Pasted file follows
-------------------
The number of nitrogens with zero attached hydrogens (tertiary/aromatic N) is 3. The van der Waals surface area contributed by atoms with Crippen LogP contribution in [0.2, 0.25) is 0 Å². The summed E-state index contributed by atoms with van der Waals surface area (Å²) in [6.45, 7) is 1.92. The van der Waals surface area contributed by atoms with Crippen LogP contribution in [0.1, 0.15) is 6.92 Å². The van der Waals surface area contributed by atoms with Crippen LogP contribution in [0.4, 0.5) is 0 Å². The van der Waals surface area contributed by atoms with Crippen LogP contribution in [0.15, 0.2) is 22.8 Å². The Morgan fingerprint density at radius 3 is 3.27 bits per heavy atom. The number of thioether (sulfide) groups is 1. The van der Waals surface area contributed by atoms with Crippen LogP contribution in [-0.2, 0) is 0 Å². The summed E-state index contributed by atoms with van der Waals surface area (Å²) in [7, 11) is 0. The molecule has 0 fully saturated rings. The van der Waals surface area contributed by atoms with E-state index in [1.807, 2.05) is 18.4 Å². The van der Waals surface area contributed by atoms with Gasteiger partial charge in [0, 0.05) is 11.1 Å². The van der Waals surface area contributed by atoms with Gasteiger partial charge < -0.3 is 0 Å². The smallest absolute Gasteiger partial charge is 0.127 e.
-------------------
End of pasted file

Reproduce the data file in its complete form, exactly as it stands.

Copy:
The number of nitrogens with zero attached hydrogens (tertiary/aromatic N) is 3. The van der Waals surface area contributed by atoms with Crippen LogP contribution in [0.2, 0.25) is 0 Å². The summed E-state index contributed by atoms with van der Waals surface area (Å²) in [6.45, 7) is 1.92. The van der Waals surface area contributed by atoms with Crippen LogP contribution in [0.1, 0.15) is 6.92 Å². The van der Waals surface area contributed by atoms with Crippen LogP contribution in [0.4, 0.5) is 0 Å². The van der Waals surface area contributed by atoms with Crippen LogP contribution in [0.15, 0.2) is 22.8 Å². The Morgan fingerprint density at radius 3 is 3.27 bits per heavy atom. The number of thioether (sulfide) groups is 1. The van der Waals surface area contributed by atoms with Crippen LogP contribution in [-0.2, 0) is 0 Å². The summed E-state index contributed by atoms with van der Waals surface area (Å²) in [7, 11) is 0. The molecule has 0 fully saturated rings. The van der Waals surface area contributed by atoms with E-state index in [1.807, 2.05) is 18.4 Å². The van der Waals surface area contributed by atoms with Gasteiger partial charge in [0, 0.05) is 11.1 Å². The van der Waals surface area contributed by atoms with Gasteiger partial charge < -0.3 is 0 Å². The smallest absolute Gasteiger partial charge is 0.127 e.